Saturday, July 2, 2022

Riots in Jerusalem ahead of nationalist march

JERUSALEM ( Associated Press) — More than 2,500 Jews flocked to Jerusalem’s most sensitive holy site Sunday ahead of an ultra-nationalist Israeli march scheduled for later Sunday through the Muslim quarter in the city’s old quarter, prompting Palestinians to barricaded in the Al Aqsa mosque to throw stones and fireworks at attendees and nearby Israeli agents.

Thousands of policemen fanned out across the city for Sunday’s march, in which flag-waving Israeli nationalists planned to cut through the heart of the Old City’s main Palestinian thoroughfare.

According to Israel, the march is intended to celebrate the capture of East Jerusalem, including the old area, in the 1967 Middle East War. Israel claims all of Jerusalem as its capital, but the Palestinians, who claim the eastern part of the city as the capital of their future state, they see the march as a provocation.

The parade last year helped spark an 11-day war between Israel and militants from the Gaza Strip.

Early Sunday, some 1,800 Jews visited a disputed hilltop complex revered by both Jews and Muslims. There is the Al Aqsa Mosque, the third holiest place in Islam.

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Al Aqsa serves as a powerful symbol for Palestinians. The complex is also the holiest site for Jews, who call it the Temple Mount and revere it as the home of biblical temples. The site’s conflicting claims lie at the heart of the Israeli-Palestinian conflict and have sparked numerous rounds of violence.

Dozens of Palestinians barricaded themselves inside the mosque and began throwing objects and fireworks as the Jews began to arrive.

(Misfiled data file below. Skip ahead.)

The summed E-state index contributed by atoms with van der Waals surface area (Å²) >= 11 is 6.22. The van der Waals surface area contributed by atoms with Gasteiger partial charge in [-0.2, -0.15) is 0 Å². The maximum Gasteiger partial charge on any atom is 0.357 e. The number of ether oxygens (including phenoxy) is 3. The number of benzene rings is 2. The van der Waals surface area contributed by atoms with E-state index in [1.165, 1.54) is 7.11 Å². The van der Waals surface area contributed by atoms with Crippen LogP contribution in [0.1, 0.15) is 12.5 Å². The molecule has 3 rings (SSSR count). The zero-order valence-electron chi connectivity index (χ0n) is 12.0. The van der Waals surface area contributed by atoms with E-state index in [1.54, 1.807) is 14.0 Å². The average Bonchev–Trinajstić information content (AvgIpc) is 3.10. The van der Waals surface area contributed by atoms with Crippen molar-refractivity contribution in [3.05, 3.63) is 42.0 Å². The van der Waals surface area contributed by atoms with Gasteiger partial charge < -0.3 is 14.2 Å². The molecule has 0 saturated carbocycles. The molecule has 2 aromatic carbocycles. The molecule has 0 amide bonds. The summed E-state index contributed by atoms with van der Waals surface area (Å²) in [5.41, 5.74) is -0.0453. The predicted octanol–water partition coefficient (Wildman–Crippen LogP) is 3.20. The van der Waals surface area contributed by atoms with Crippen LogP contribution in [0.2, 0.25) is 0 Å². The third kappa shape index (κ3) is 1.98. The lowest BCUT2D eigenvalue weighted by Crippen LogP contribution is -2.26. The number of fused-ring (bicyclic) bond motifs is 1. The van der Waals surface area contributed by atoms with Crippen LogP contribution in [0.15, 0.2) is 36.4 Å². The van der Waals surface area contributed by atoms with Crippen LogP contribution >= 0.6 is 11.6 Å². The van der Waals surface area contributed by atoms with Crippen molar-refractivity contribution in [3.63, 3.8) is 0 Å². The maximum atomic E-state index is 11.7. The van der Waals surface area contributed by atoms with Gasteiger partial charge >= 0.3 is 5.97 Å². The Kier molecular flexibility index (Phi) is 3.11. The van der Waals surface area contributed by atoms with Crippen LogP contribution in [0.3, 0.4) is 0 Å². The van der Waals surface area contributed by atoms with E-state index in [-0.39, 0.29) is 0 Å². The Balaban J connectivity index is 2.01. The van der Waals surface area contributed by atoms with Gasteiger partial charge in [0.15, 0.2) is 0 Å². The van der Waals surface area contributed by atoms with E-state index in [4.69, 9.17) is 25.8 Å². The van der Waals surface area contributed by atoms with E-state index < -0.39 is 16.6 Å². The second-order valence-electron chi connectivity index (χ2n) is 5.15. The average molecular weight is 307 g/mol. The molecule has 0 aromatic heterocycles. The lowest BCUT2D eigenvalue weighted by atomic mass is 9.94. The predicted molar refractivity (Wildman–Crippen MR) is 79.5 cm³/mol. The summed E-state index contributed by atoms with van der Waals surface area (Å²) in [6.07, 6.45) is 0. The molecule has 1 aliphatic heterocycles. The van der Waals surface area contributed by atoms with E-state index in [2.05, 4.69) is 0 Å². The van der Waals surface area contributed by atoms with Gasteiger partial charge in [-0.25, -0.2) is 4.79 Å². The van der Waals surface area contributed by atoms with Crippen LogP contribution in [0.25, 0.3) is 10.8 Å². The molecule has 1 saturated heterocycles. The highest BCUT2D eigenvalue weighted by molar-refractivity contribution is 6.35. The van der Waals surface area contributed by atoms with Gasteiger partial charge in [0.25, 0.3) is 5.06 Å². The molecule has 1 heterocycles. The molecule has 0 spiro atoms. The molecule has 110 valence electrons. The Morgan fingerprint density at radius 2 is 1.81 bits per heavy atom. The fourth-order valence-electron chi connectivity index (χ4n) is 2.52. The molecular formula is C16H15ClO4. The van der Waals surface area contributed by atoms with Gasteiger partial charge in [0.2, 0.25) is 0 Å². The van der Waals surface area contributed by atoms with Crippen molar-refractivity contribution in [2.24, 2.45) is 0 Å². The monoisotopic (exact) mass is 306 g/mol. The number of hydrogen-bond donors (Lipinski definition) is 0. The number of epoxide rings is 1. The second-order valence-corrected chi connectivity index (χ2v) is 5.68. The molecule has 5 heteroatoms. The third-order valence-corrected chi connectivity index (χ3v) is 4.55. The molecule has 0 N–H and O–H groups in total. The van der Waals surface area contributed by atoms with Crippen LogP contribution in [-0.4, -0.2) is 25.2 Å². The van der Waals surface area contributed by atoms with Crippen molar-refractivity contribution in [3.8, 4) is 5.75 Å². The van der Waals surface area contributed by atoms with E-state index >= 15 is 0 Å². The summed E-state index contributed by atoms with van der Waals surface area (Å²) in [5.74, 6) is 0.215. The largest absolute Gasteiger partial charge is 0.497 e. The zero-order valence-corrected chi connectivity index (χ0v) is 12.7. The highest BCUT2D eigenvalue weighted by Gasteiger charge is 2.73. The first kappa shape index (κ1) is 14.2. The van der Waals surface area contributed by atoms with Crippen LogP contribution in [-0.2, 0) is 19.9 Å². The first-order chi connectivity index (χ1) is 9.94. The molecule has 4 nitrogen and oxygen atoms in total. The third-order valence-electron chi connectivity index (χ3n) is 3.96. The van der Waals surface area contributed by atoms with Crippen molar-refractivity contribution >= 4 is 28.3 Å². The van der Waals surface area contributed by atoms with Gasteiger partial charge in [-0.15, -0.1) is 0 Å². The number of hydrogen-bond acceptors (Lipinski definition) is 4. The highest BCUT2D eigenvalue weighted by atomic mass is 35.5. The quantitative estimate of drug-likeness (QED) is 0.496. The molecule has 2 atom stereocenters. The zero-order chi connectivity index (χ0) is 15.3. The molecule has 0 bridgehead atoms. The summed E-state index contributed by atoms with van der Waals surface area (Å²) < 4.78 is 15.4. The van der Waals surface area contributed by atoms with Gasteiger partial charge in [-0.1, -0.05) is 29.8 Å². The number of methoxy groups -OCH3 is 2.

Among the visitors was Itamar Ben-Gvir, leader of a small ultra-nationalist opposition party and supporter of the late racist Rabbi Meir Kahane, who entered with dozens of supporters under heavy police surveillance.

Several Palestinians exclaimed “God is great” while Ben-Gvir, accompanied by Israeli police, shouted “the Jewish people live”. Police said they closed the doors of the mosque and said they made 18 arrests. There were no reports of injuries.

Without explanation, the Israeli police took the rare step of barring Palestinian journalists, including an Associated Press photographer, from entering the compound.

Sunday’s march was taking place at a time of heightened tensions. In recent months, Israeli police have repeatedly clashed with Palestinian protesters throwing stones at the disputed compound, often using rubber bullets and stun grenades.

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In that period, some 19 Israelis have been killed in Palestinian attacks in Israel and the occupied West Bank, while some 35 Palestinians have been killed in Israeli army operations in the occupied West Bank.

Many of those killed were Palestinian militants, but several civilians were also among the dead, including Shireen Abu Akleh, a well-known correspondent for Al Jazeera satellite television.

Jerusalem police received international criticism for beating attendees at Abu Akleh’s funeral two weeks ago.

Under agreements reached years ago, Jewish pilgrims can access the Esplanade of the Mosques complex, but are not allowed to pray. However, in recent years the number of Jewish visitors has grown considerably, including some who have been seen discreetly praying.

That has stoked Palestinian fears that Israel plans to seize or partition the space. Israel denies those accusations and says it remains committed to maintaining the current situation.

Nation World News Desk
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